Ironically, although death and taxes are the only two certainties in life, the “death tax” is largely voluntary. (Forgive the controversial term—its purpose is rhetorical, not ideological.) With the estate and gift tax exemption up to $11.18 million per person, the tax’s voluntary nature is truer now than ever before. In their recent article, Jay Soled and Richard Schmalbeck argue that the transfer tax’s diminution will not only reduce estate and gift tax revenue, but will enable taxpayers to game the income tax as well.
The crux of the authors' argument rests on IRC § 1014(f), which requires that the stepped-up basis of property acquired from a decedent not exceed the property’s value that is reported for estate tax purposes. This rule creates two counterbalancing incentives for taxpayers appraising an estate’s assets. First, taxpayers will want to undervalue property to reduce estate tax burdens. Second, taxpayers will want to overvalue property to obtain a higher basis under § 1014. When weighing both, the estate tax’s pressures have typically dominated, largely because the tax cannot be deferred until later. Thus, a robust estate tax mitigates incentives for taxpayers to abuse the already generous § 1014 step-up in basis.
Of course, the United States has not had a robust estate tax for quite some time. As the authors note, the Economic Growth and Tax Relief Reconciliation Act of 2001 took the first meaningful steps toward excusing wealthy estates from taxation by increasing the exemption from $675,000 to $3.5 million, as well as reducing the tax rate for estates subject to the tax. Eighteen years and $7.68 million in exempted value later, hardly any estates now face the ameliorating downward valuation pressure of the estate tax. According to estimates from the Tax Policy Center, TCJA cut the number of estates subject to taxation from about 5,500 in 2017 to fewer than 2,000 in 2018. Put another way, 99.8% of all decedents’ estates will now be transferred free of tax.
Soled and Schmalbeck argue that the fisc will feel the cost of these reforms beyond just lost estate tax revenue. Now, nearly all taxpayers valuing decedents’ property at death face only one incentive: Increase property values to reduce later capital gains. An already difficult-to-fight tax avoidance tactic will grow yet more intractable, undermining the integrity of the capital gains tax.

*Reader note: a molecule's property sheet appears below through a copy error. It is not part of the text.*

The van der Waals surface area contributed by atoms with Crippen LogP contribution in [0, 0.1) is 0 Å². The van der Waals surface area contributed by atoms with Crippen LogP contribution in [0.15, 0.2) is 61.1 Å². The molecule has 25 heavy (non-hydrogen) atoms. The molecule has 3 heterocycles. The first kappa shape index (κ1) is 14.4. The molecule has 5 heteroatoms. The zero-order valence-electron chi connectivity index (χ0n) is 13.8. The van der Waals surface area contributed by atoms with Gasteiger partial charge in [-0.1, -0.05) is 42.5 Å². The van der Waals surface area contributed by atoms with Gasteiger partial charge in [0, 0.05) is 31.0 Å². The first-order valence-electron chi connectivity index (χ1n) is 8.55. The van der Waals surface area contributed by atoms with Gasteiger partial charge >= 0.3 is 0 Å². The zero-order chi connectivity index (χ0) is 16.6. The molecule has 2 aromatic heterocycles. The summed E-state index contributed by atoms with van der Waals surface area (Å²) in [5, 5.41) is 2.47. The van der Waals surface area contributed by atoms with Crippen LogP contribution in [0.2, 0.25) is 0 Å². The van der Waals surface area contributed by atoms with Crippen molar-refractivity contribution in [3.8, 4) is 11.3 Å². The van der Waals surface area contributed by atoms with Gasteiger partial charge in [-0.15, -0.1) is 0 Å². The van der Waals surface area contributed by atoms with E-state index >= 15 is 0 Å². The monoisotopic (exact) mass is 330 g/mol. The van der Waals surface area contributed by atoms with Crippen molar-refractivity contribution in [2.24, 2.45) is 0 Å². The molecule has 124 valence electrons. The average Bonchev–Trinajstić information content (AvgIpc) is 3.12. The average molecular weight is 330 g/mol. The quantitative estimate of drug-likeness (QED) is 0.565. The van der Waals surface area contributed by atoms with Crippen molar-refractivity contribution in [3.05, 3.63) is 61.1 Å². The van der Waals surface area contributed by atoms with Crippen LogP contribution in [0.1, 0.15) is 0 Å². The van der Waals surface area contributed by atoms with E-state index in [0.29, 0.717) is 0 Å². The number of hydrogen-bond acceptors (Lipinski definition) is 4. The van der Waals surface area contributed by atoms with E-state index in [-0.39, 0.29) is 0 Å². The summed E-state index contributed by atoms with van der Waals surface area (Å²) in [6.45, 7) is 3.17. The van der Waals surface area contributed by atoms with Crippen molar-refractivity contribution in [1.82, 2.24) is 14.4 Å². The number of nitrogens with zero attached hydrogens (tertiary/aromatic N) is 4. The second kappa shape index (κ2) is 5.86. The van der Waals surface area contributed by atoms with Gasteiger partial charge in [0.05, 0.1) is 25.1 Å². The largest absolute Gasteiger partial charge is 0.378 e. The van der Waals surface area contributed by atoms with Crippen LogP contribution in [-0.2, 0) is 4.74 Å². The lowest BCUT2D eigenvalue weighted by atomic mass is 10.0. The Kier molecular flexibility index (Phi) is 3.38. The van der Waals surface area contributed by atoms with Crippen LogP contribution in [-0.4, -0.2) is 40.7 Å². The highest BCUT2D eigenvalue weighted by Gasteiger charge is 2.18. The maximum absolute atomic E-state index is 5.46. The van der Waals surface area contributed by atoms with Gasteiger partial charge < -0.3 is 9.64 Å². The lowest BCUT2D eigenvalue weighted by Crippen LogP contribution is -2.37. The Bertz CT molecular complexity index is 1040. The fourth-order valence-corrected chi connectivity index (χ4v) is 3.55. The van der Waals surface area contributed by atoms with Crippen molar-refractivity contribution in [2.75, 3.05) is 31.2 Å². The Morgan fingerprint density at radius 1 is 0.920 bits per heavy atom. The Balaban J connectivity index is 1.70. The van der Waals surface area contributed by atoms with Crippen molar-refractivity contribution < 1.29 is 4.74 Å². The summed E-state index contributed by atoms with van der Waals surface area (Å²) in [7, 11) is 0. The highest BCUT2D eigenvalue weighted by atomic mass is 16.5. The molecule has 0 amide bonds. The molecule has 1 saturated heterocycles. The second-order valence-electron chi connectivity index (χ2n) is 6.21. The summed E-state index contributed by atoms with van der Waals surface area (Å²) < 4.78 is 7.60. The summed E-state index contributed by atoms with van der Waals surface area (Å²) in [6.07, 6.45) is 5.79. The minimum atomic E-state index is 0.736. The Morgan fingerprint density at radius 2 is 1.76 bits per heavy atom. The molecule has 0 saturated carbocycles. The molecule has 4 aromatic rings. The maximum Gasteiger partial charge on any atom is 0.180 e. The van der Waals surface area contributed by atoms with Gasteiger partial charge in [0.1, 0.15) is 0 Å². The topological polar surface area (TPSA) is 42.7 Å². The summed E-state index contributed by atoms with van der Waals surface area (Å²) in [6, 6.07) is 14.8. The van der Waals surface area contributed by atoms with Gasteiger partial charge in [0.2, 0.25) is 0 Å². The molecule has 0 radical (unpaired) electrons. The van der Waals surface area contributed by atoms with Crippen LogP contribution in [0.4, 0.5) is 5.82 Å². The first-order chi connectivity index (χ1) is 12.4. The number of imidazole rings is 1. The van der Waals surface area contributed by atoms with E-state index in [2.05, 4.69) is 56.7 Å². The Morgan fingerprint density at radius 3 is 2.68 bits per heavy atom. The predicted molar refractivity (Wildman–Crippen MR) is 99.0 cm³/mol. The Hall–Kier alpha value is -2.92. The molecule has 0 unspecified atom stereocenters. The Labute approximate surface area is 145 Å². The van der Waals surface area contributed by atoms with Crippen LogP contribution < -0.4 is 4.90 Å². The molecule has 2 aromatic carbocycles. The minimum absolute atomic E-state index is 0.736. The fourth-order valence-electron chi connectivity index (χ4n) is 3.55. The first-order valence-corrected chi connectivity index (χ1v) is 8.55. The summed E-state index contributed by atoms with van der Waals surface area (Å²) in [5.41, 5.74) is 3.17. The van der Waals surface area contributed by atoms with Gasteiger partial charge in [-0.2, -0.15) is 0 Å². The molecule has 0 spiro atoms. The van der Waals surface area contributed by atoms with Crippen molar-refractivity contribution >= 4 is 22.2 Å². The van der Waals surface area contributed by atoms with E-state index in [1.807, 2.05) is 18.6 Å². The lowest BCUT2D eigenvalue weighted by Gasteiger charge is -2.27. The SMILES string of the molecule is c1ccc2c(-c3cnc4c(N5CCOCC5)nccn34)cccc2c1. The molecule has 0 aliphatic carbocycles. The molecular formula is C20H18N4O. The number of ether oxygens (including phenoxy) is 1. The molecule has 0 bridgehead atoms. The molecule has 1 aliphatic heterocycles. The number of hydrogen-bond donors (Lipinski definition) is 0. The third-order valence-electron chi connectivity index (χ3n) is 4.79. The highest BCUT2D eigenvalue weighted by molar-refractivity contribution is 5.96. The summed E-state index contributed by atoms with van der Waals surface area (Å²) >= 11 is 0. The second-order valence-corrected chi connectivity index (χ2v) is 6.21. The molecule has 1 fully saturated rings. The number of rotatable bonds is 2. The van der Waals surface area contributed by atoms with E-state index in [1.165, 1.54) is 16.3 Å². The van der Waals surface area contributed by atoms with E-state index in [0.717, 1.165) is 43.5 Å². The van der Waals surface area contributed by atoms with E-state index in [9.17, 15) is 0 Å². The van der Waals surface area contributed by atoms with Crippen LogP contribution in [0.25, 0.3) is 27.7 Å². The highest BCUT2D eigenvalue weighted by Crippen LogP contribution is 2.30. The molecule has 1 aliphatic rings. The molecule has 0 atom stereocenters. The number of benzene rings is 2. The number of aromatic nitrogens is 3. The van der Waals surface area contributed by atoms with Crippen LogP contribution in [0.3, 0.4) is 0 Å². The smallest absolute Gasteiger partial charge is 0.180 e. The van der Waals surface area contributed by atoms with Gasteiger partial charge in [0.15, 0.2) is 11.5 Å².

Adding technical texture to the discussion, Soled and Schmalbeck describe several gaming strategies by which taxpayers can inflate property values at death—although only one directly targets valuation. Quite simply, taxpayers can instruct appraisers to overvalue assets, and even hire appraisers more likely to do so. Most of the other strategies the authors describe ensure that assets will be allowed stepped-up basis at death, generally by including the assets in decedents’ estates. Such strategies include, for example, favoring bequests over inter-vivos gifts and transferring assets to older taxpayers (outside the 1-year transfer limit in § 1014(e)), to be returned upon death. A functional estate tax would serve as a backstop to such strategies. Now, for most taxpayers, there is nothing.
Even worse, they argue, the IRS faces special challenges when it comes to policing valuation. For one, basis inaccuracies are difficult to detect. Many years may have passed since purchase, basis amounts can reasonably vary significantly, and such gaming is likely impossible to catch via computer algorithm. Additionally, valuation inaccuracies are difficult to punish, largely because appraising property is as much art as science. Under current law, taxpayers need only hire a reputable appraiser and not act recklessly or negligently in order to avoid penalties.
The authors’ most interesting proposed reform to correct this problem is a procedural one, specifically: Stiffen penalties for inflated property valuations. They suggest penalizing third-party appraisers, as well as disallowing taxpayers’ reasonable cause defense, when appraisals exceed 120% of the actual value. Such penalties would encourage taxpayers to better monitor appraisers and ensure accurate valuations.
Although I am intrigued by this proposal, I fear that its efficacy would be limited. For one, it might simply drive taxpayers to inflate values to 119% of a supportable actual value. What if, alongside stiffer penalties, the IRS offered their own valuation experts for private hire to taxpayers? Taxpayers could pay the IRS a fee for appraisal services, and in exchange the Service would not challenge the property valuation upon audit. Service valuation would offer taxpayers greater certainty, reduce gaming, and generate fee revenue for the IRS. Based on my own experience practicing before the IRS, I trust Service employees to value property as accurately as possible. They seem like quite good folks, if a bit beleaguered by weakening laws and an ever-shrinking budget.